The first sign of a possible shift in U.S. monetary policy came on Oct. 11 when Fed Vice Chairman Stanley Fischer said weaker-than-expected foreign growth could lead to the Fed to remove accommodation more slowly than otherwise.
Fischer's comments were followed on Oct. 16 by James Bullard, president of the St. Louis Fed, who said the Fed may delay ending its asset purchases as planned later this month in response to declining inflation expectation in the U.S.
The reaction of financial markets to the comments by Bullard – who won't be voting on monetary policy until 2016 - were immediate, the latest reminder of just how addicted highly charged financial markets have become to central bank liquidity.
Talk of a “Yellen put” quickly resurfaced in media with Fischer and Bullard's remarks seen reflecting a more general view among members of the Federal Open Market Committee (FOMC).
A "Yellen put" is a reference to the belief that the Fed under its new chair will continue the policy known as the “Greenspan Put” and the “Bernanke Put” and ultimately intervene to put a floor under prices if markets suddenly go into freefall.
The next day, Oct. 17, it was the Bank of England’s (BOE) turn to reassure financial markets that it too was sensitive to “gloomier” global growth prospects, as its chief economist, Andrew Haldane, said in a speech and to the ITV television network.
Haldane said the downturn in global growth prospects and lack of inflationary pressures meant that he was now less likely to vote for a rate increase than three months ago and the BOE could wait longer before raising rates.
As in the U.S., financial markets immediately pushed back the time frame for when they expect the BOE to raise its rates for the first time July 2007.
U.K. rates are now broadly expected to be raised in September 2015 rather than May while the first hike in U.S. rates is now seen by markets in the fourth quarter of 2015 rather than around the middle of the year.
In Europe, the focal point of financial markets’ worry over slowing global growth, there were signs that politicians finally grasp the urgent need to help the European Central Bank (ECB) in reviving stalling economic growth.
German Finance Minister Wolfgang Schaeuble told the Welt am Sonntag newspaper that investments to improve competitiveness had to be increased quickly, echoing the International Monetary Fund’s appeal for advanced economies to boost potential growth, partly by investments in ageing infrastructure.
But Schaeuble also showed why it is so agonizingly difficult for the euro area to overcome “eurosclerosis” – a term created in the late 1970s to describe the excruciatingly slow pace of economic and political integration along with the sluggish pace of economic growth.
Schaeuble said any investments to improve Germany’s energy grid, roads or railways will not change the government’s promise to balance its budget next year for the first time since 1969, a commitment that severely limits its ability to stimulate demand.
The message from those central banks that deliberated policy last week echoed the concerns of the Fed and BOE, with inflation generally declining along with growing downside risks from the global economy.
As in recent months, central banks worldwide are closely following the possibility of increased volatility in global financial conditions from the shift in U.S. monetary policy, a factor that was particularly noted by the Bank of Korea, the Bank of Uganda, the National Bank of Serbia, the Central Bank of Egypt, the Bank of Chile and the Bank of Mozambique.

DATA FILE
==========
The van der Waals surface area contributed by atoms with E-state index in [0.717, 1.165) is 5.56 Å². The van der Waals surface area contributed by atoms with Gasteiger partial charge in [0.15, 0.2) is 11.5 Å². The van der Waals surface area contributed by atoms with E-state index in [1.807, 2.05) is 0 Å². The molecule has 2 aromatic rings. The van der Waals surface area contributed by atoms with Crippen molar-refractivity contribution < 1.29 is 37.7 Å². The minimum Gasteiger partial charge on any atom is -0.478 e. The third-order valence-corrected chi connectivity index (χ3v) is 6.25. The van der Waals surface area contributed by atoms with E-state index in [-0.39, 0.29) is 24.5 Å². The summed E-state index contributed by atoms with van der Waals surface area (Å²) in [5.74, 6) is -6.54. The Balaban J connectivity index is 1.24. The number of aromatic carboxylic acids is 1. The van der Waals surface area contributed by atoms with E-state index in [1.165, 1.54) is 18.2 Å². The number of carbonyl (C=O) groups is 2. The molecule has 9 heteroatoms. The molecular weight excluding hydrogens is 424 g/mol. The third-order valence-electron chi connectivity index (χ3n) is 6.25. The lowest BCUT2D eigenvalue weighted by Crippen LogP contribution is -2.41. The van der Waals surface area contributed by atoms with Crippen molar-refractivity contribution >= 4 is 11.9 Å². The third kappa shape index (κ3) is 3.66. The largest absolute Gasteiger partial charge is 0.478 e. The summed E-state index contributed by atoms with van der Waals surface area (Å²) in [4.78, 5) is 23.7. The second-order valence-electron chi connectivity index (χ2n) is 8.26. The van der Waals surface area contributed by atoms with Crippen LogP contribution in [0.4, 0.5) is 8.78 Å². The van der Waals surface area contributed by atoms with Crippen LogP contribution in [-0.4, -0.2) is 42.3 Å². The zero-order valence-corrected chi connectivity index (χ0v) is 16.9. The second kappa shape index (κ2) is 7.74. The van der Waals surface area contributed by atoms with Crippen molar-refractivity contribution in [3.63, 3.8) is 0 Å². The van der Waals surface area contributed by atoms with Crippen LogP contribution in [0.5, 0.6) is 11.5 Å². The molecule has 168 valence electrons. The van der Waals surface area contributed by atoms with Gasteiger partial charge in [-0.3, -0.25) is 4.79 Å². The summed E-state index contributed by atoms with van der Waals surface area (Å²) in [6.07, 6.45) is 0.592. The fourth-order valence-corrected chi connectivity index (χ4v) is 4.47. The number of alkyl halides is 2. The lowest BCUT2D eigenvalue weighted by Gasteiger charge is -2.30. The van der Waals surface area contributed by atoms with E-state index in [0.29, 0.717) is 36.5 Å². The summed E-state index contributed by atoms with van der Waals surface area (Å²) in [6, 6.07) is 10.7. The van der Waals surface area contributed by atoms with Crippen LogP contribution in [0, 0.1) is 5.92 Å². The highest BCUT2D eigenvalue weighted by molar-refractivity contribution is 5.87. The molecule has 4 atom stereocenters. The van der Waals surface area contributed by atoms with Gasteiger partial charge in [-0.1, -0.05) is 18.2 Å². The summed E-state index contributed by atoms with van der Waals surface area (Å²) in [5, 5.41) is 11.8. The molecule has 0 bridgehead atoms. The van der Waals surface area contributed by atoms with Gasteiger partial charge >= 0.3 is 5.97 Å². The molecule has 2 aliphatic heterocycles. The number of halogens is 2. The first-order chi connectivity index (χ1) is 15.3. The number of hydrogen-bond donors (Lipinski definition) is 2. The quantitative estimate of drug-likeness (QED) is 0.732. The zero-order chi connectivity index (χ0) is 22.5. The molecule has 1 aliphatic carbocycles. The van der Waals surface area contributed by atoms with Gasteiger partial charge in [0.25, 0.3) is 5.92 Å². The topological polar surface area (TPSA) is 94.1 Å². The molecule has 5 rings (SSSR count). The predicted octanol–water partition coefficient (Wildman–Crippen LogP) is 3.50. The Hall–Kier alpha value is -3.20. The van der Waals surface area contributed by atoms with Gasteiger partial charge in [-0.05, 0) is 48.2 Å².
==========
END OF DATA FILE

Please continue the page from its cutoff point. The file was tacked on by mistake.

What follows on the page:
Last week also witnessed expected rate cuts by the central banks of Korea and Chile in response to weak economic activity.
Through the first 42 weeks of this year, the 90 central banks followed by Central Bank News have cut their policy rates 53 times, or 13.8 percent of all policy decisions, up from 12 percent at the end of the first half and 12 percent at the end of the first quarter.
Central banks in advanced economies have accounted for six of the rate reductions, with Israel cutting its rate three times, the European Central Bank twice and Sweden once.
Following last week’s rate cuts by Chile and South Korea, emerging market central banks have cut rates 24 times, just under half of all the rate cuts worldwide as the slowdown in Europe and China takes a bite out of their exports.
Meanwhile, rates have been raised 38 times, or 9.9 percent of all policy decisions, up from 9.3 percent at the end of June and 8.7 percent at the end of March.
Among advanced economies, only New Zealand has raised its rate four times while emerging market central banks have raised rates 18 times, frontier market central banks three times and other central banks 12 times.
LIST OF LAST WEEK’S CENTRAL BANK DECISIONS:
- Singapore maintains policy, sees moderate expansion
- Uganda maintains rate as inflation, growth on target
- Korea cuts rate 25 bps on weaker inflation pressures
- Serbia holds rate, pursues cautious policy due to risks
- Egypt holds rate, sees risks from Europe, emerg. markets
- Chile cuts rate 25 bps, changes depend on inflation
- Sri Lanka holds rates, inflation seen lower than forecast
- Mozambique holds rate, confident will hit inflation aim
TABLE WITH LAST WEEK’S MONETARY POLICY DECISIONS:
|COUNTRY||MSCI||NEW RATE||OLD RATE||1 YEAR AGO|
THIS WEEK (Week 43) five central banks or monetary authorities are scheduled to decide on monetary policy: Namibia, Canada, the Philippines, Turkey and Norway.
TABLE WITH THIS WEEK’S MONETARY POLICY DECISIONS:
|COUNTRY||MSCI||DATE||CURRENT RATE||1 YEAR AGO|